Anne Barnhill is an inspiration to me. She’s courageously battling some health problems, but manages to find time to read, review and write. Rather than complain or feel sorry for herself, she finds joy in life. She also takes whatever comes and mines it for material for new poems, books and insights.
Anne is the author of the historical novel At the Mercy of the Queen; a memoir At Home in the Land of Oz, about growing up with an autistic sister; and works of short stories and poems.
By Anne Barnhill
BOOK OF MERCY. By Sherry Roberts. Osmyrrah Publishing. 234 pages. $10 (paperback).
In her second novel, Book of Mercy, Sherry Roberts explores the effects of dyslexia on an adult woman, Antigone Brown, or Tigg, as she is known around the small of Mercy, North Carolina, and how this woman, who has battled books all her life, decides to save the local library from Irene Crump.
Ms. Crump has decided she knows which books the children of Mercy should read and which ones should be banned. To Kill A Mockingbird encourages disrespect for authority. Huckleberry Finn has that bad, bad word. And those Judy Blume books talk about, well, everything we don’t want our children to do.
As Tigg gears up for a fight, she discovers she is pregnant. Though Sam, her husband, is pleased and protective, Tigg is terrified her child will have the same problems with reading Tigg suffers. She keeps her secret, with Sam’s help, so no one knows the struggle she has to read.
The language is simple and the writing very clear in this novel:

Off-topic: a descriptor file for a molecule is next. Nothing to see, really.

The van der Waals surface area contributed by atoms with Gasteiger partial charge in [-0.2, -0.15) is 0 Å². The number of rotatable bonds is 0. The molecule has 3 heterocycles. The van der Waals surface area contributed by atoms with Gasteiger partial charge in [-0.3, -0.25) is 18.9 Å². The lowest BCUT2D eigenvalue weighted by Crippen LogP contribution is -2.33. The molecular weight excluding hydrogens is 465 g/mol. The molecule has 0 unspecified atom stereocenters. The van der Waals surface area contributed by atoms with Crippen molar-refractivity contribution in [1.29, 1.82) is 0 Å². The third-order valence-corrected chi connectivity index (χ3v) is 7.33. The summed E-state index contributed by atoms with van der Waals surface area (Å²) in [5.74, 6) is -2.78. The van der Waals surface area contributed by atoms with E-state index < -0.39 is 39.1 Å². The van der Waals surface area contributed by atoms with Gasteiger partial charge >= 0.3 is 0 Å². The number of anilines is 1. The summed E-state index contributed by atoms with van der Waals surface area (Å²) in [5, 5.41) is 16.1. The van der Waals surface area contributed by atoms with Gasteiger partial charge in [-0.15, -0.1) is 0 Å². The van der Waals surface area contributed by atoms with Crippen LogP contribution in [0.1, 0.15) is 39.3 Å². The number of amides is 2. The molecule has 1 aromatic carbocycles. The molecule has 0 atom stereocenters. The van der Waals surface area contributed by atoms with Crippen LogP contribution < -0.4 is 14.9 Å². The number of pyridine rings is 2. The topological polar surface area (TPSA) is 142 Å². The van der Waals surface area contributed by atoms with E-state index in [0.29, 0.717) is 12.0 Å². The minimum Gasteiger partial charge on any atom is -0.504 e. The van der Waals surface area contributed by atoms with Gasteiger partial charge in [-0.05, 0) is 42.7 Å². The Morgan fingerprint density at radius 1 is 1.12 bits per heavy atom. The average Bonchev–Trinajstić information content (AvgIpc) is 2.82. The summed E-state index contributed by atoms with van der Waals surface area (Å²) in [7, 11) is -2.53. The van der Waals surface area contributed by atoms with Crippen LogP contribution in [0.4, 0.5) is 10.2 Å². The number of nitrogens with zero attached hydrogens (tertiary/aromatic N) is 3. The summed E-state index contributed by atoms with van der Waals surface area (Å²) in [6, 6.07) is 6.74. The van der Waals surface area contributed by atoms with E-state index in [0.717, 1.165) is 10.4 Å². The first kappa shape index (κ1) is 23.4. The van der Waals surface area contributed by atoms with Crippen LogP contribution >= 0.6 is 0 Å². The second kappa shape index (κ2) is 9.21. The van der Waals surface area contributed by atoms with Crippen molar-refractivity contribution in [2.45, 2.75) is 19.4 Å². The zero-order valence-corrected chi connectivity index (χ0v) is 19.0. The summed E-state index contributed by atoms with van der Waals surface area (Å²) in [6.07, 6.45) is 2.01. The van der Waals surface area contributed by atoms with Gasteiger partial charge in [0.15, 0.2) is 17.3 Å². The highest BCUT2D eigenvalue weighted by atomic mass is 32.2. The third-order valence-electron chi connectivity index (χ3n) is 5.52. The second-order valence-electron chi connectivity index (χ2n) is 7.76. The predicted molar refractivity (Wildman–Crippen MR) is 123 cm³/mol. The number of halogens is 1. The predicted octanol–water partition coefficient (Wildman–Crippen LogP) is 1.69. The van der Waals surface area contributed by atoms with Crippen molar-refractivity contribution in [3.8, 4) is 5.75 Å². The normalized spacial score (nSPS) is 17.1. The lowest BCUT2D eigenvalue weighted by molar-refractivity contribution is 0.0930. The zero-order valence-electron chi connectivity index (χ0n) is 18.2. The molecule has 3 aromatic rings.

Most women don’t learn they’re pregnant and then drive for fifteen hours trying to outrun the idea. Antigone Brown did. Today the open road called to her like a siren. It whispered: Today’s your birthday. You’re thirty years old. And you’re going to have a baby. What if she’s just like you?
The fear that the baby will be just like her is what drives Tigg to, well, drive. Sam is beside himself with worry until finally, Tigg returns the next day, sweaty and tired but glad to be home. What she doesn’t tell Sam right away is that she’s picked up a young hitchhiker, and he’s asleep in the guest room. Ryder is on his own at 13, his mother a druggie and his little sister dead from his mother’s habit. He’s filled with anger and doesn’t trust anyone. As Tigg tries to protect the idea of freedom of the press, she and Ryder become dear to each other.
This is a light-hearted look at some serious issues. Those interested in censorship and the importance of story to our culture will enjoy reading it.